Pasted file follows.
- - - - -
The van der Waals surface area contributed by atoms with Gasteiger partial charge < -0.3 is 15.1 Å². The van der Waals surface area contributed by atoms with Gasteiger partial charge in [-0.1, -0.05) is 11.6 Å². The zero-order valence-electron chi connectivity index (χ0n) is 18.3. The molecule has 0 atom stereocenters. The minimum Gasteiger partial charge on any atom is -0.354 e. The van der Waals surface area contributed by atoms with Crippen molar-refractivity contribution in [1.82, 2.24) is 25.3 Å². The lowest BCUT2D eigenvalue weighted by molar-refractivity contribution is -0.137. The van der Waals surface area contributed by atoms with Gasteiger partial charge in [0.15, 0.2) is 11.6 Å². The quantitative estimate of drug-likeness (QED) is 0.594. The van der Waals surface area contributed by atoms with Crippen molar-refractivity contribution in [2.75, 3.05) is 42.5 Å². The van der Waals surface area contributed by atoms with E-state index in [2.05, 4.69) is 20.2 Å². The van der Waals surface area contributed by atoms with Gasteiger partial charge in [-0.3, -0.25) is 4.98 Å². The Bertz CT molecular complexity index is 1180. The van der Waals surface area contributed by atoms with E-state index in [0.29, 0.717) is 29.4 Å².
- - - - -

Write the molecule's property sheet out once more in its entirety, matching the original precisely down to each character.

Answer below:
The van der Waals surface area contributed by atoms with Gasteiger partial charge < -0.3 is 15.1 Å². The van der Waals surface area contributed by atoms with Gasteiger partial charge in [-0.1, -0.05) is 11.6 Å². The zero-order valence-electron chi connectivity index (χ0n) is 18.3. The molecule has 0 atom stereocenters. The minimum Gasteiger partial charge on any atom is -0.354 e. The van der Waals surface area contributed by atoms with Crippen molar-refractivity contribution in [1.82, 2.24) is 25.3 Å². The lowest BCUT2D eigenvalue weighted by molar-refractivity contribution is -0.137. The van der Waals surface area contributed by atoms with Gasteiger partial charge in [0.15, 0.2) is 11.6 Å². The quantitative estimate of drug-likeness (QED) is 0.594. The van der Waals surface area contributed by atoms with Crippen molar-refractivity contribution in [2.75, 3.05) is 42.5 Å². The van der Waals surface area contributed by atoms with E-state index in [2.05, 4.69) is 20.2 Å². The van der Waals surface area contributed by atoms with Gasteiger partial charge in [-0.3, -0.25) is 4.98 Å². The Bertz CT molecular complexity index is 1180. The van der Waals surface area contributed by atoms with E-state index in [0.29, 0.717) is 29.4 Å².